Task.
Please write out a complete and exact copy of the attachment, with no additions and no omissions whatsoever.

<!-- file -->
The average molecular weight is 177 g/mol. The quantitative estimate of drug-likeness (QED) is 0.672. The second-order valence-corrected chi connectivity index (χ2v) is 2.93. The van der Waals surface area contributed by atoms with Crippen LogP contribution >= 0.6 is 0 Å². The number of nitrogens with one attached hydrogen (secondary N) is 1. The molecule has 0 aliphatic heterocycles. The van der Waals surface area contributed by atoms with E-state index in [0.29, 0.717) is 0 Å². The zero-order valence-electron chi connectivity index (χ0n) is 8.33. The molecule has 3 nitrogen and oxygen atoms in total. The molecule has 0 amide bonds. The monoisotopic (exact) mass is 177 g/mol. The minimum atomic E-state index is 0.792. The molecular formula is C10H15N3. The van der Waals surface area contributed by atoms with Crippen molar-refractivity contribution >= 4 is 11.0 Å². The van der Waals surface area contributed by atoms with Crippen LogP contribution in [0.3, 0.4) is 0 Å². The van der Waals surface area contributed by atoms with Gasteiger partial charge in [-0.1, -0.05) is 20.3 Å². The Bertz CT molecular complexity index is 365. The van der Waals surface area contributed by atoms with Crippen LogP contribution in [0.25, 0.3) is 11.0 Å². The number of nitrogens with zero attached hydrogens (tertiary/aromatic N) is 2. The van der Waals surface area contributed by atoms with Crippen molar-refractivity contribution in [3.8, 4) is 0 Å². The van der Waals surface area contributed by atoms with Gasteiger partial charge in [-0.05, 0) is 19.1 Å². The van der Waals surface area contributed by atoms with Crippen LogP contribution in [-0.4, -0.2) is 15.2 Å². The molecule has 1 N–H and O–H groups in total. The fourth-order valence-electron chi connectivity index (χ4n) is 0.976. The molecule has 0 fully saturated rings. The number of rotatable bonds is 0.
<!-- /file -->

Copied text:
The average molecular weight is 177 g/mol. The quantitative estimate of drug-likeness (QED) is 0.672. The second-order valence-corrected chi connectivity index (χ2v) is 2.93. The van der Waals surface area contributed by atoms with Crippen LogP contribution >= 0.6 is 0 Å². The number of nitrogens with one attached hydrogen (secondary N) is 1. The molecule has 0 aliphatic heterocycles. The van der Waals surface area contributed by atoms with E-state index in [0.29, 0.717) is 0 Å². The zero-order valence-electron chi connectivity index (χ0n) is 8.33. The molecule has 3 nitrogen and oxygen atoms in total. The molecule has 0 amide bonds. The monoisotopic (exact) mass is 177 g/mol. The minimum atomic E-state index is 0.792. The molecular formula is C10H15N3. The van der Waals surface area contributed by atoms with Crippen molar-refractivity contribution >= 4 is 11.0 Å². The van der Waals surface area contributed by atoms with Crippen LogP contribution in [0.3, 0.4) is 0 Å². The van der Waals surface area contributed by atoms with Gasteiger partial charge in [-0.1, -0.05) is 20.3 Å². The Bertz CT molecular complexity index is 365. The van der Waals surface area contributed by atoms with Crippen LogP contribution in [0.25, 0.3) is 11.0 Å². The number of nitrogens with zero attached hydrogens (tertiary/aromatic N) is 2. The van der Waals surface area contributed by atoms with Crippen molar-refractivity contribution in [3.8, 4) is 0 Å². The van der Waals surface area contributed by atoms with Gasteiger partial charge in [-0.05, 0) is 19.1 Å². The van der Waals surface area contributed by atoms with Crippen LogP contribution in [-0.4, -0.2) is 15.2 Å². The molecule has 1 N–H and O–H groups in total. The fourth-order valence-electron chi connectivity index (χ4n) is 0.976. The molecule has 0 fully saturated rings. The number of rotatable bonds is 0.